“I’m all about the numbers,” she said. “There are other means of funding that and other solutions you have to look at.”

Rice is in favor of redevelopment, saying its critical to maintaining Douglas County’s financial health.

“Forty percent of tax money is coming off the hill,” he said. “The casinos have to reinvent themselves, they need to become a destination.”

Engels said he felt the casinos can put in their own events center and is opposed to the area.

Thaler said while he voted to establish the redevelopment area, most of the discussion on it so far has been speculation.

Sheriff’s captains Dan Coverley and Joe Duffy, former county commissioner Dave Brady and retired Marine Dean Paris are running to replace Sheriff Ron Pierini, who is retiring after this year.

The office of sheriff is nonpartisan and the top-two vote-getters will move on to the general election, unless one receives 50 percent plus one, in which case that candidate will be declared the winner.

Acknowledging he was the underdog in the race for sheriff, Paris came out swinging on Wednesday night.

Paris opened his statement by attacking Duffy and Coverley.

“Do you want a sheriff who was the subject of an investigation that allegedly had a decline of morale within the office and a loss of valuable assets? Or a sheriff that misled the community by redirecting web sites to his own and was also the subject of an excessive force complaint? Even when that individual had the opportunity to discuss the situation he failed to mention all the details. Or do you want a sheriff who has never had his ethics, leadership dedication and morals questioned?”

Duffy was the subject of a grand jury investigation into deputy retention while Coverley’s campaign used Duffy and Brady web addresses to lead searchers to his site. Coverley was also involved in a use of force lawsuit earlier in his career at Douglas County.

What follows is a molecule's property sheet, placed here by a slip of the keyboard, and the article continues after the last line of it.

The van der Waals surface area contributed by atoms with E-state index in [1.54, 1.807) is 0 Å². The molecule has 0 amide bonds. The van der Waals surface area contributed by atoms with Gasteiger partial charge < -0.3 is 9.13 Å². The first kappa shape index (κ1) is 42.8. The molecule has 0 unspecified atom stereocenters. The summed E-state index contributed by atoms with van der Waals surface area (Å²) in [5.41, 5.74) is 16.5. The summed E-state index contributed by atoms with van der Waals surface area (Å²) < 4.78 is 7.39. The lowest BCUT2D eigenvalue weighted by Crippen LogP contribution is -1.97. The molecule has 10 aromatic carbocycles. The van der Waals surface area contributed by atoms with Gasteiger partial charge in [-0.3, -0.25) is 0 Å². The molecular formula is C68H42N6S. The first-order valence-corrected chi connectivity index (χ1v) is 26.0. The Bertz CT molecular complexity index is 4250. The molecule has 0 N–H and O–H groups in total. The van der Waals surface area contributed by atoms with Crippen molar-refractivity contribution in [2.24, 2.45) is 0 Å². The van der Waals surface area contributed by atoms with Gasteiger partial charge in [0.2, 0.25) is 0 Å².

The real debate though focused on the future of the sheriff’s office.

This is Brady’s second run for the county’s top law enforcement spot.

“My campaign is to bring new leadership with a fresh perspective,” he said. “I want to bring an action plan that transitions the department into the 21st Century. With the talent we have in the organization we can make a difference.”

Brady said he will seek an operational audit and work on a strategic plan for the sheriff’s office.

Coverley said he believed it’s difficult to take charge of an organization like the sheriff’s office without having law enforcement experience.

“How we’re policing when I became a deputy is not how we’re policing today,” he said. “Without that historical perspective, you are very, very behind. I feel blessed that I’ve been able to work my 21 years under Sheriff Ron Pierini. The sheriff’s office is doing a good job, and that didn’t happen by accident, and I’ve been part of that.”

Duffy pointed out that unlike Brady or Paris, he won’t have to go to the police academy.

“When my wife and I visited a friend here, we noticed there was no graffiti, and people were actually nice,” he said. “I want to try my best to keep Douglas County the way I found it 23 years ago.”

The debate will appear on Douglas County Community Access Television Channel 193 in Carson Valley and Channel 192 at Lake Tahoe before early voting begins on May 26.